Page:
Simon Collins

Simon Collins is the Herald’s social issues reporter.

Fear over beneficiary child changes

Kyleigh-Jane Portland with her son Tuumanako, who is nearly 4. Photo / Steven McNicholl
Kyleigh-Jane Portland with her son Tuumanako, who is nearly 4. Photo / Steven McNicholl

Early childhood experts are in shock after a government decision to make education compulsory from the age of 3 for children of welfare beneficiaries.

The decision, announced by Social Development Minister Paula Bennett yesterday, will apply from July to 31,500 children, aged 3 and 4, whose parents are either on sole parent or couple benefits.

Parents will have their benefits halved if they fail to take "all reasonable steps" to keep their children in licensed or certificated early education for at least 15 hours a week from the time they turn 3 until they go to school.

A Cabinet paper estimates that about 2200 beneficiary families might fail the test each year, of which 1300 might fail to comply immediately and have their benefits halved.

Dr Sarah Farquhar of the Child Forum early childhood support network said the decision amounted to "a revolution in our social policy".

"It would be a complete u-turn in New Zealand's tradition of valuing families and the family's role in the child's early learning and care.

"It's basically saying there is a certain proportion of the population who are not capable of providing early childhood education to their children."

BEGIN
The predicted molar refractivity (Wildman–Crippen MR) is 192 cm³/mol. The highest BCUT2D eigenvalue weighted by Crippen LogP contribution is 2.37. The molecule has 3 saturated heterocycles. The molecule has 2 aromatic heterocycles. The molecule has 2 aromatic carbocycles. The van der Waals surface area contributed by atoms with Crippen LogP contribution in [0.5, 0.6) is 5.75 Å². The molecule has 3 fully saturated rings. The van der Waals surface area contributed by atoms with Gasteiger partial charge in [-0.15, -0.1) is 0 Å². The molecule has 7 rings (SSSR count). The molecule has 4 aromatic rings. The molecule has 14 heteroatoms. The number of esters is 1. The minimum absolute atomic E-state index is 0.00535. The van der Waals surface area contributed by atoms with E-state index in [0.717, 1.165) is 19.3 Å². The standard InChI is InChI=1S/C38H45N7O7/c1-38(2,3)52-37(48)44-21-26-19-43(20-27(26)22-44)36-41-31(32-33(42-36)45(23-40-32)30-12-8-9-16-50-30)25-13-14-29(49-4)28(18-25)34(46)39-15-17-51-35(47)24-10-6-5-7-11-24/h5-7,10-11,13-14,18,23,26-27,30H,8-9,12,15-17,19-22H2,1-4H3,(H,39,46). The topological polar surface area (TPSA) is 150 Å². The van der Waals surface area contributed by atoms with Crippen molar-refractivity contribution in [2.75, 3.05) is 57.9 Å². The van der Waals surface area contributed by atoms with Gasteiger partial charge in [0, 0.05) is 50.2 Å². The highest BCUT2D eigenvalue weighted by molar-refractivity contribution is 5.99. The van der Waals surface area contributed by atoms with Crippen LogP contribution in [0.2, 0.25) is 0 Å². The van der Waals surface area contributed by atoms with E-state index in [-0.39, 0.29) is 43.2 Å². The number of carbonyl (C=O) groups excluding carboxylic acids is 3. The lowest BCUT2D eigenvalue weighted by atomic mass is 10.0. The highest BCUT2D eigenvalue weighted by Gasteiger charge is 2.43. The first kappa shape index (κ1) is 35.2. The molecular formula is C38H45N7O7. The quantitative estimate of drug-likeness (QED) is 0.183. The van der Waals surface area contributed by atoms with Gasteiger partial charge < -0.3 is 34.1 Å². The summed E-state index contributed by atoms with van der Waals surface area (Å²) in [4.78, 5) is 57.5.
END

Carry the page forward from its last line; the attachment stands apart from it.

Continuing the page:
The Plunket Society was alarmed at the move.

"Plunket's approach is to always look at legislative changes like this through the eyes of the child," said its general manager of service development Helen Connors.

"I think that undoubtedly having a 50 per cent cut in income is going to have a direct impact on children."

Solo mum can't afford childcare

Auckland solo mum Kyleigh-Jane Portland is being forced to pull her son out of childcare she can't afford.

Ms Portland, 40, pays $54 a week out of her DPB to send son Tuumanako, who has health problems, to the Learning Point in Pt Chevalier for nine hours a week.

In theory she should get a Work and Income subsidy of $35 a week, reducing the net cost to $19, which she could just manage.

But her application missed the deadline because of lost paperwork, so she has had to file for a review.

New obligations

Beneficiary parents must ensure their children:
* Attend early childhood education 15 hours a week from age 3.
* Attend school from age 5 or 6.
* Enrol with a general practitioner.
* Complete Well Child checks.

- NZ Herald

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